Welcome to the neighbourhood.

Often when we think of Ramadan, we think first of our communities. Our family, our friends, our neighbours. Giving and receiving food and spending time with those we love. This Ramadan will be a different one in that respect, but our communities need us now more than ever. Staying connected, in what ways we can, and supporting those around us will be crucial to help protect our collective wellbeing.

We hope that the ideas we have collected below will help to inspire you to reach out to your neighbourhood and use what resources we are blessed with to give what we are able, and as we all endeavour to grow in our spirituality this month, follow the spirit of our most noble example, Our Messenger (SAW).

He is not a believer whose stomach is filled while the neighbor to his side goes hungry.

Source: al-Sunan al-Kubrá 19049

Grade: Sahih (authentic) according to Al-Albani

If there are initiatives in your communities that you would like to share,

please add them below – the more the merrier!

Photography by Nadeem Ghafur @nadeemghafur
treets of Granada, Spain

What can we do?

Reach out to your neighbours write a short card, print the note below and pass it through people’s door to see if there are any elderly people who need help – this can be doing shopping for them, picking up prescriptions or just chatting on the phone to make sure they’re okay

Speak to the homeless – they are among the most vulnerable during this crisis – check in with people you see on the street or with your local YHA or St. Mungo’s to see if there are resources you can donate 

Support national initiativesthere are hundreds of petitions and crowdfunding initiatives being set up to encourage the government to make decision that will allow more people to be supported during this crisis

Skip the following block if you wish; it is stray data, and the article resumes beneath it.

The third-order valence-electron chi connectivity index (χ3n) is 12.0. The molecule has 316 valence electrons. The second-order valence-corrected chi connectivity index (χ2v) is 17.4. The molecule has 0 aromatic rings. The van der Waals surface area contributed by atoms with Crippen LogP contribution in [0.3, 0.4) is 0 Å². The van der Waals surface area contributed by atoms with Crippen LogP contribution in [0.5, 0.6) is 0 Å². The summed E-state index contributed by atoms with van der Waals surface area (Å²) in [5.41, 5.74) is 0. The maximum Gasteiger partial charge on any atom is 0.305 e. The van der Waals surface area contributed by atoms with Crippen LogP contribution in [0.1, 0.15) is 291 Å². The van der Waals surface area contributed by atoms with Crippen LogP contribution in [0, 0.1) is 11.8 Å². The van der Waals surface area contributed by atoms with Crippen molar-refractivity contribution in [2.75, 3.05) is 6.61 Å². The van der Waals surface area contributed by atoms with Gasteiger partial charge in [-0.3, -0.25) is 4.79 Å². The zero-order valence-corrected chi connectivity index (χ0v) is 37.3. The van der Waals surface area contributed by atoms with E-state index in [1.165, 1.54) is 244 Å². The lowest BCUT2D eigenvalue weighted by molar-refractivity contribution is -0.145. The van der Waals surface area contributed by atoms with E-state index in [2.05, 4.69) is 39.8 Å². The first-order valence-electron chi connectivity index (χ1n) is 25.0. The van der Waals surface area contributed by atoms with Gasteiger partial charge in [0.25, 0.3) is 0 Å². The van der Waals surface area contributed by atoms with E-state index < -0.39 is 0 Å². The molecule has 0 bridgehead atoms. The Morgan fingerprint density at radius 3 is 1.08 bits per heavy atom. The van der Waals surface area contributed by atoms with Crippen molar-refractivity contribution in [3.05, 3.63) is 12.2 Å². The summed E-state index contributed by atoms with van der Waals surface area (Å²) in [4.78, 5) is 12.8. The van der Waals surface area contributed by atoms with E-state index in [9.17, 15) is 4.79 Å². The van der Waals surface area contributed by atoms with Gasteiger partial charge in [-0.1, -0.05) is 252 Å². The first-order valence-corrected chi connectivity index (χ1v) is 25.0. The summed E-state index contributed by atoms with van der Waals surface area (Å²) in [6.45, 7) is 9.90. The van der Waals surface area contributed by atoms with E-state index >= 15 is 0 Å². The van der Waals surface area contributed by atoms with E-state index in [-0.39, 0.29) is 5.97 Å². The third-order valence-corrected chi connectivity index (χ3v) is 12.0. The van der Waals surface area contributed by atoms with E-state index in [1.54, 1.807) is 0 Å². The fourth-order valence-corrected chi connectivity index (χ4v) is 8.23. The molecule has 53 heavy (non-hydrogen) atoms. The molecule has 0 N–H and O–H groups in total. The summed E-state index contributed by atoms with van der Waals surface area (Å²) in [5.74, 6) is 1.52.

Join local community groups are there local initiatives being supported which you can join or start. Looking up your area + Mutual Aid group should send you to the right place – you can do drop offs, or coordinate deliveries from home – whether you’re in or out, there’s lots you can do to help

Check in with the mosque if you are able and not vulnerable, mosques are often needing healthy volunteers to support in the washing of bodies before the funeral, which would usually be done by family but due to the current situation, many are not able to carry out the rituals. Help support your local communities and families honour and remember their loved ones.

Teach  – lots of students have been left up in the air due to school closures, and the most vulnerable will be the ones who will suffer the most in the future. If you’re able, grab those GCSE and A-Level textbooks and reach out to see if you can volunteer to  teach a student, even an hour online each week for free to help support them during this tough time

Beginning Monday 20th April, BBC Bitesize will publish daily online lessons for all ages. They will also have a new dedicated TV channel full of learning content, podcasts on BBC Sounds and loads of educational videos on iPlayer.

Donate although the NHS is not, and should not be treated as a charity, many individuals are raising money to ensure volunteers have the PPE they need. Have a look for these as well as looking for smaller charities who are really suffering during this time, including those supporting people affected by Domestic Violence.

Mosques are heavily reliant upon donations and with the current situation donor income will have reduced by almost 100%. However they will still have daily overheads to maintain their buildings so do donate towards the house of god in hope that God will build a house for you in Jannah.

Get stitchingmasks are in short supply in care homes, schools and hostels around the country. Have a go at stitching some cloth masks for them using a simple online tutorial and any spare fabric (including old bedsheets) you might have around the home

Connect this year will be different, with lots of us not able to share food for iftar in the way we might have. Call your family as though you would if you were eating with them, help your grandparents with zoom and be there as much as you can.

Give food local food banks are in desperate need for food at the moment. Call them to see what you can provide. A hot meal could absolutely make someone’s day! 

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